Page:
|Generally safe avalanche conditions. Watch for unstable snow on isolated terrain features.
|Heightened avalanche conditions on specific terrain features. Evaluate snow and terrain carefully; identify features of concern.
|Dangerous avalanche conditions. Careful snowpack evaluation, cautious route-finding, and conservative decision-making essential.
|Very dangerous avalanche conditions. Travel in avalanche terrain not recommended.
|Extraordinarily dangerous avalanche conditions. Avoid all avalanche terrain.
|Likelihood of Avalanches
|Natural and human-triggered avalanches unlikely.
|Natural avalanches unlikely; human-triggered avalanches possible.
|Natural avalanches possible; human-triggered avalanches likely.
|Natural avalanches likely; human-triggered avalanches very likely.
|Natural and human-triggered avalanches certain.
|Avalanche Size and Distribution
|Small avalanches in isolated areas or extreme terrain.
|Small avalanches in specific areas; or large avalanches in isolated areas.
|Small avalanches in many areas; or large avalanches in specific areas; or very large avalanches in isolated areas.
|Large avalanches in many areas; or very large avalanches in specific areas.
|Very large avalanches in many areas.
We received a report of cornices failing naturally at upper elevations, where the combination of unseasonably warm temperatures in the 30s to 40s F and sunny skies are causing them to weaken. The large cornice failures triggered localized avalanches where they impacted the slope below, but did not propagate to adjacent areas. In addition in areas where there is wind sheltered soft snow on the surface, dry loose avalanches have been reported to be a significant concern in steep terrain.
|Size (D scale)
|Unlikely to bury a person
|Can bury a person
|Can destroy a house
|4 & 5
|Can destroy part or all of a village
The potential for a glide crack to release and cause a very large avalanche involving the entire depth of the snowpack remains our primary concern today. Clear skies over the region should make it easier to identify existing glide cracks and minimize time spent underneath. Theses avalanches release at random times and can runout far into valley bottoms. We recommend avoiding them entirely if you can or travelling quickly while maintaining awareness of the slopes above if you can’t avoid travelling underneath.
In addition to glide avalanches we have received reports of cornices failing naturally. Cornices failures can be a significant hazard on their own, but they can also trigger avalanches on the slope below if there are any lingering instabilities that can be initiated by these massive triggers. Similar to glide avalanches, cornices can fail randomly and the best way to decrease your exposure to this hazard is to avoid spending time underneath large cornices. Especially if you note the temperatures are unusually warm and the sun is warming up the windward side of the cornice.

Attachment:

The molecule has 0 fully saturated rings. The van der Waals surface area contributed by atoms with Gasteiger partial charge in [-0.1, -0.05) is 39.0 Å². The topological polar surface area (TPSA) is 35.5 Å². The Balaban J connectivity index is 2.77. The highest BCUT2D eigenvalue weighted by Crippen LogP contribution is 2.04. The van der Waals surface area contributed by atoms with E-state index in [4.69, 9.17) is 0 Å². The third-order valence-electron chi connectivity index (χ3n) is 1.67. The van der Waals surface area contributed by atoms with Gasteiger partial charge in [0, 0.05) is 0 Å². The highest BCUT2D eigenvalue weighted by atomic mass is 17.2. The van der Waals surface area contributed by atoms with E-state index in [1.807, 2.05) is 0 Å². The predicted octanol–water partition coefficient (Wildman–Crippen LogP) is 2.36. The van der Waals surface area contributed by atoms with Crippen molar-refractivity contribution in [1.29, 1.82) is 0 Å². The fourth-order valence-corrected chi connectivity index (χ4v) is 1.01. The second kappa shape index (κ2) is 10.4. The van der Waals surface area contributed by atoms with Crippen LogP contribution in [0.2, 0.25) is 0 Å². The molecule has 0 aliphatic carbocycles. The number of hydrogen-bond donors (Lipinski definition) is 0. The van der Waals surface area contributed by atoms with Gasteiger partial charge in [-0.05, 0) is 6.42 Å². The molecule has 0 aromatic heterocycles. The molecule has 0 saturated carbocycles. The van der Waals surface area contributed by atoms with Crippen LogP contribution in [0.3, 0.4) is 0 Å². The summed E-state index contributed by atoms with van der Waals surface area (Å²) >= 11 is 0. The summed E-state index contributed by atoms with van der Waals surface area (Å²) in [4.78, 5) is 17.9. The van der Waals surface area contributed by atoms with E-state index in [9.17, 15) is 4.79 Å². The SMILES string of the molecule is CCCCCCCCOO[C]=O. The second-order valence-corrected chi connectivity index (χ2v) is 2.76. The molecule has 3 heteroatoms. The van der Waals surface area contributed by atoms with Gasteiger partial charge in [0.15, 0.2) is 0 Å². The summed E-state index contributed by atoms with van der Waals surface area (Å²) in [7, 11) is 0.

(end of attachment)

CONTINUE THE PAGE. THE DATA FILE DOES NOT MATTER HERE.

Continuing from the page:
Finally, lingering wind slabs and dry loose avalanches could be a concern in steep terrain today. Small pockets of wind slab can linger on steep, unsupported features and cause small avalanches that can have large implications if you are in exposed terrain. Dry loose avalanches are also a concern if you are able to track down some wind sheltered soft snow on the surface. In steeper terrain these surface avalanches can pick up a head of steam and carry enough force to knock you off your feet. Best practice is to make a plan to manage your sluff before committing to steep terrain.
Yesterday: Clear skies and light NE winds averaging 5-10 mph with gusts to 20 mph at upper elevations. Temperatures were in the single digits F at low elevations and low 30s F at upper elevations.
Today: A high pressure ridge over the area will create continued clear skies and a lack of new snowfall throughout the region. For the first half of the day temperatures at low elevations are expected to remain in the single digits F and 20s to low 30s F at upper elevations. This afternoon the inversion is expected to become less dramatic, with temperatures at upper elevations decreasing into the teens F. Winds should remain light from variable directions with averages of 0-10 mph.
Tomorrow: Sunday looks very similar to the past couple days, except with colder temperatures in the teens F at upper elevations. Winds are expected to remain light and variable with averages of 0-10 mph. No new snow expected.
PRECIPITATION 24-hour data (6am – 6am)
|Temp Avg (F)
|Snow Depth (in)
|Center Ridge (1880′)
|Summit Lake (1400′)
|Alyeska Mid (1700′)
|Bear Valley – Portage (132′)
|Grouse Ck – Seward (700′)
RIDGETOP 24-hour data (6am – 6am)
|Temp Avg (F)
|Wind Avg (mph)
|Wind Gust (mph)
|Seattle Ridge (2400′)
|Observation: TinCan Backdoor/ Center Ridge
|AAS L1 Turnagain
|Avalanche: Lynx Creek
|Observation: Turnagain, Seattle, Mt Ascension
|Silverton Mountain Guides
|Observation: Tincan Trees
|Dalpes/Thamm/ Schauer Forecaster
|Observation: Seward Highway across from Johnson Pass TH
|Avalanche: Base of Seattle Ridge
|Troy Tempel, Thomas Lees, .Josh Bollaert, Damian Naquin
|Observation: Lynx creek
|Observation: Tincan Trees
|Moderow / Clayton